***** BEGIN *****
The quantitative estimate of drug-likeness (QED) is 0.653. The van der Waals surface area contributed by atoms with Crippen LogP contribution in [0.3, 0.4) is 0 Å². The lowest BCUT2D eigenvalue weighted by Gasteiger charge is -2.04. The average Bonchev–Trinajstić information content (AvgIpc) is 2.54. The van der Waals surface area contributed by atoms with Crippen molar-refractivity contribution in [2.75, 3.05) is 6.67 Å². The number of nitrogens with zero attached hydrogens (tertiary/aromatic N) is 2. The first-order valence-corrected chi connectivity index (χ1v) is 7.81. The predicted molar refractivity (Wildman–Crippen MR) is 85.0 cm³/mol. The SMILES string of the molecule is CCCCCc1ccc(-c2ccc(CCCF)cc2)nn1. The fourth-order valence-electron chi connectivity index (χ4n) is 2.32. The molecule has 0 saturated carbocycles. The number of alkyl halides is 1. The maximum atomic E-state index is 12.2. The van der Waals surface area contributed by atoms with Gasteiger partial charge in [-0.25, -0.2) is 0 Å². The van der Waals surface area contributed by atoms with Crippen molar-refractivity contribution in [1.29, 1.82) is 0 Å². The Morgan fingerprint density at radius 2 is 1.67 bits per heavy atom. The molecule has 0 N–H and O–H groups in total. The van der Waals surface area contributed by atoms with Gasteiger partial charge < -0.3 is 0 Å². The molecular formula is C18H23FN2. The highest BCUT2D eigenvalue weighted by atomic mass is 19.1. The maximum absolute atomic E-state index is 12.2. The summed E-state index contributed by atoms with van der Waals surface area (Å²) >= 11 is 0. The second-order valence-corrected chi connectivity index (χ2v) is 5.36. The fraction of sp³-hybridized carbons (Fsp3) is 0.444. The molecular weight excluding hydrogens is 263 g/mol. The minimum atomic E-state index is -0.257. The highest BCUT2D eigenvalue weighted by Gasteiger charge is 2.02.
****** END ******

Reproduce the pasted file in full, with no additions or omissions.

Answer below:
The quantitative estimate of drug-likeness (QED) is 0.653. The van der Waals surface area contributed by atoms with Crippen LogP contribution in [0.3, 0.4) is 0 Å². The lowest BCUT2D eigenvalue weighted by Gasteiger charge is -2.04. The average Bonchev–Trinajstić information content (AvgIpc) is 2.54. The van der Waals surface area contributed by atoms with Crippen molar-refractivity contribution in [2.75, 3.05) is 6.67 Å². The number of nitrogens with zero attached hydrogens (tertiary/aromatic N) is 2. The first-order valence-corrected chi connectivity index (χ1v) is 7.81. The predicted molar refractivity (Wildman–Crippen MR) is 85.0 cm³/mol. The SMILES string of the molecule is CCCCCc1ccc(-c2ccc(CCCF)cc2)nn1. The fourth-order valence-electron chi connectivity index (χ4n) is 2.32. The molecule has 0 saturated carbocycles. The number of alkyl halides is 1. The maximum atomic E-state index is 12.2. The van der Waals surface area contributed by atoms with Gasteiger partial charge in [-0.25, -0.2) is 0 Å². The van der Waals surface area contributed by atoms with Crippen molar-refractivity contribution in [1.29, 1.82) is 0 Å². The Morgan fingerprint density at radius 2 is 1.67 bits per heavy atom. The molecule has 0 N–H and O–H groups in total. The van der Waals surface area contributed by atoms with Gasteiger partial charge < -0.3 is 0 Å². The molecular formula is C18H23FN2. The highest BCUT2D eigenvalue weighted by atomic mass is 19.1. The maximum absolute atomic E-state index is 12.2. The summed E-state index contributed by atoms with van der Waals surface area (Å²) >= 11 is 0. The second-order valence-corrected chi connectivity index (χ2v) is 5.36. The fraction of sp³-hybridized carbons (Fsp3) is 0.444. The molecular weight excluding hydrogens is 263 g/mol. The minimum atomic E-state index is -0.257. The highest BCUT2D eigenvalue weighted by Gasteiger charge is 2.02.